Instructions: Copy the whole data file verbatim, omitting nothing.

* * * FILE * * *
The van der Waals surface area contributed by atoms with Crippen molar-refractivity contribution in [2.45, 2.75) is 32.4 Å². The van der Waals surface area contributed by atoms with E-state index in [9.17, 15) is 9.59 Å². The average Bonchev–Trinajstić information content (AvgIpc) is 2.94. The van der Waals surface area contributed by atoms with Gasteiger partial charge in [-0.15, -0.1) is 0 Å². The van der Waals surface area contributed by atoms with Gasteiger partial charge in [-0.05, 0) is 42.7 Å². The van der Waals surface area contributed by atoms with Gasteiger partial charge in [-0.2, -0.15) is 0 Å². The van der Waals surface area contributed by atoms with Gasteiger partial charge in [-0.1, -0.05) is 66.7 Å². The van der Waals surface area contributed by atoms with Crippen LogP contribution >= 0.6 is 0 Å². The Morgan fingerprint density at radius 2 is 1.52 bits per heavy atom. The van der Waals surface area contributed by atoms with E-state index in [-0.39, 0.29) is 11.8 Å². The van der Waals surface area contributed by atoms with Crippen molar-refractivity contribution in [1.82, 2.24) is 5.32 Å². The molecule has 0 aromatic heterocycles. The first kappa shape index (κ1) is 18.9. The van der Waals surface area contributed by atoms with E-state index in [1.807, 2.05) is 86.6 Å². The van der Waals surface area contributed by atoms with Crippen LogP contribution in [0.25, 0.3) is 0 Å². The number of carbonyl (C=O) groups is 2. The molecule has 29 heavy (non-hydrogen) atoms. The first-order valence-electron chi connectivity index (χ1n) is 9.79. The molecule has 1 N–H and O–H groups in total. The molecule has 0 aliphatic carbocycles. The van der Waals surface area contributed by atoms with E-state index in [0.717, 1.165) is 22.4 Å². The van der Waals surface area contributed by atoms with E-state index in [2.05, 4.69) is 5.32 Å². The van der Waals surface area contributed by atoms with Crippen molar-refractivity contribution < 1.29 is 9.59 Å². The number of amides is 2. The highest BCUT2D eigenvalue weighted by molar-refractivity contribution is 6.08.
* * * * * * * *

The van der Waals surface area contributed by atoms with Crippen molar-refractivity contribution in [2.45, 2.75) is 32.4 Å². The van der Waals surface area contributed by atoms with E-state index in [9.17, 15) is 9.59 Å². The average Bonchev–Trinajstić information content (AvgIpc) is 2.94. The van der Waals surface area contributed by atoms with Gasteiger partial charge in [-0.15, -0.1) is 0 Å². The van der Waals surface area contributed by atoms with Gasteiger partial charge in [-0.05, 0) is 42.7 Å². The van der Waals surface area contributed by atoms with Gasteiger partial charge in [-0.2, -0.15) is 0 Å². The van der Waals surface area contributed by atoms with Gasteiger partial charge in [-0.1, -0.05) is 66.7 Å². The van der Waals surface area contributed by atoms with Crippen LogP contribution >= 0.6 is 0 Å². The Morgan fingerprint density at radius 2 is 1.52 bits per heavy atom. The van der Waals surface area contributed by atoms with E-state index in [-0.39, 0.29) is 11.8 Å². The van der Waals surface area contributed by atoms with Crippen molar-refractivity contribution in [1.82, 2.24) is 5.32 Å². The molecule has 0 aromatic heterocycles. The first kappa shape index (κ1) is 18.9. The van der Waals surface area contributed by atoms with E-state index in [1.807, 2.05) is 86.6 Å². The van der Waals surface area contributed by atoms with Crippen LogP contribution in [0.25, 0.3) is 0 Å². The number of carbonyl (C=O) groups is 2. The molecule has 29 heavy (non-hydrogen) atoms. The first-order valence-electron chi connectivity index (χ1n) is 9.79. The molecule has 1 N–H and O–H groups in total. The molecule has 0 aliphatic carbocycles. The van der Waals surface area contributed by atoms with E-state index in [0.717, 1.165) is 22.4 Å². The van der Waals surface area contributed by atoms with E-state index in [2.05, 4.69) is 5.32 Å². The van der Waals surface area contributed by atoms with Crippen molar-refractivity contribution < 1.29 is 9.59 Å². The number of amides is 2. The highest BCUT2D eigenvalue weighted by molar-refractivity contribution is 6.08.